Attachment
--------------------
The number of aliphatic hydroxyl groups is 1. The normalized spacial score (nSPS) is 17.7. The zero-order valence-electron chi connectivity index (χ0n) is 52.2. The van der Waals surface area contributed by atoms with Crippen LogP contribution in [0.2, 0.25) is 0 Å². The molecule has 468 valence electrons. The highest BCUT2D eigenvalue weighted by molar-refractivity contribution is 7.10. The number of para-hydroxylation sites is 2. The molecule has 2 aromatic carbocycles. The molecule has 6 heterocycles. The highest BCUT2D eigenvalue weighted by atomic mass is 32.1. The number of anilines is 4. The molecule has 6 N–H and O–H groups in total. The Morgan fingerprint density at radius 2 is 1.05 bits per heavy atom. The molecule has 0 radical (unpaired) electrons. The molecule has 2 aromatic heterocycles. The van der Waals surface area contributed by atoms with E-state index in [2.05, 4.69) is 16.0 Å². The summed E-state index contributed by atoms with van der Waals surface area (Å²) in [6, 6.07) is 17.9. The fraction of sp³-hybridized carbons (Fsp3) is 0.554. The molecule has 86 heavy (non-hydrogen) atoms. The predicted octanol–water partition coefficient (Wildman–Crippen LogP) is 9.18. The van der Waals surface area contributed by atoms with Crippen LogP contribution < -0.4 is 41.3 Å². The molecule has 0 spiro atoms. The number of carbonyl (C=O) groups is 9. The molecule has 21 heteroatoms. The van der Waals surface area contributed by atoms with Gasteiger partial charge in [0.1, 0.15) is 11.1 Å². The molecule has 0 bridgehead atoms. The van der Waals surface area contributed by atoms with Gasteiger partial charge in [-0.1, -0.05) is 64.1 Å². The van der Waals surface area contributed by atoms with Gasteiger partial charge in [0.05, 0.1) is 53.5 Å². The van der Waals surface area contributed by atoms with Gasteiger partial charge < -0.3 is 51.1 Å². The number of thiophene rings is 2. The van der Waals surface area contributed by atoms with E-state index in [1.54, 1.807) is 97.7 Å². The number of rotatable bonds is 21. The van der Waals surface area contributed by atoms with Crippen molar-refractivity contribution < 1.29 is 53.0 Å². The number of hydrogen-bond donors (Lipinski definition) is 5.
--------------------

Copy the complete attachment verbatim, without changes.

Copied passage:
The number of aliphatic hydroxyl groups is 1. The normalized spacial score (nSPS) is 17.7. The zero-order valence-electron chi connectivity index (χ0n) is 52.2. The van der Waals surface area contributed by atoms with Crippen LogP contribution in [0.2, 0.25) is 0 Å². The molecule has 468 valence electrons. The highest BCUT2D eigenvalue weighted by molar-refractivity contribution is 7.10. The number of para-hydroxylation sites is 2. The molecule has 2 aromatic carbocycles. The molecule has 6 heterocycles. The highest BCUT2D eigenvalue weighted by atomic mass is 32.1. The number of anilines is 4. The molecule has 6 N–H and O–H groups in total. The Morgan fingerprint density at radius 2 is 1.05 bits per heavy atom. The molecule has 0 radical (unpaired) electrons. The molecule has 2 aromatic heterocycles. The van der Waals surface area contributed by atoms with E-state index in [2.05, 4.69) is 16.0 Å². The summed E-state index contributed by atoms with van der Waals surface area (Å²) in [6, 6.07) is 17.9. The fraction of sp³-hybridized carbons (Fsp3) is 0.554. The molecule has 86 heavy (non-hydrogen) atoms. The predicted octanol–water partition coefficient (Wildman–Crippen LogP) is 9.18. The van der Waals surface area contributed by atoms with Crippen LogP contribution < -0.4 is 41.3 Å². The molecule has 0 spiro atoms. The number of carbonyl (C=O) groups is 9. The molecule has 21 heteroatoms. The van der Waals surface area contributed by atoms with Gasteiger partial charge in [0.1, 0.15) is 11.1 Å². The molecule has 0 bridgehead atoms. The van der Waals surface area contributed by atoms with Gasteiger partial charge in [-0.1, -0.05) is 64.1 Å². The van der Waals surface area contributed by atoms with Gasteiger partial charge in [0.05, 0.1) is 53.5 Å². The van der Waals surface area contributed by atoms with Gasteiger partial charge < -0.3 is 51.1 Å². The number of thiophene rings is 2. The van der Waals surface area contributed by atoms with E-state index in [1.54, 1.807) is 97.7 Å². The number of rotatable bonds is 21. The van der Waals surface area contributed by atoms with Crippen molar-refractivity contribution < 1.29 is 53.0 Å². The number of hydrogen-bond donors (Lipinski definition) is 5.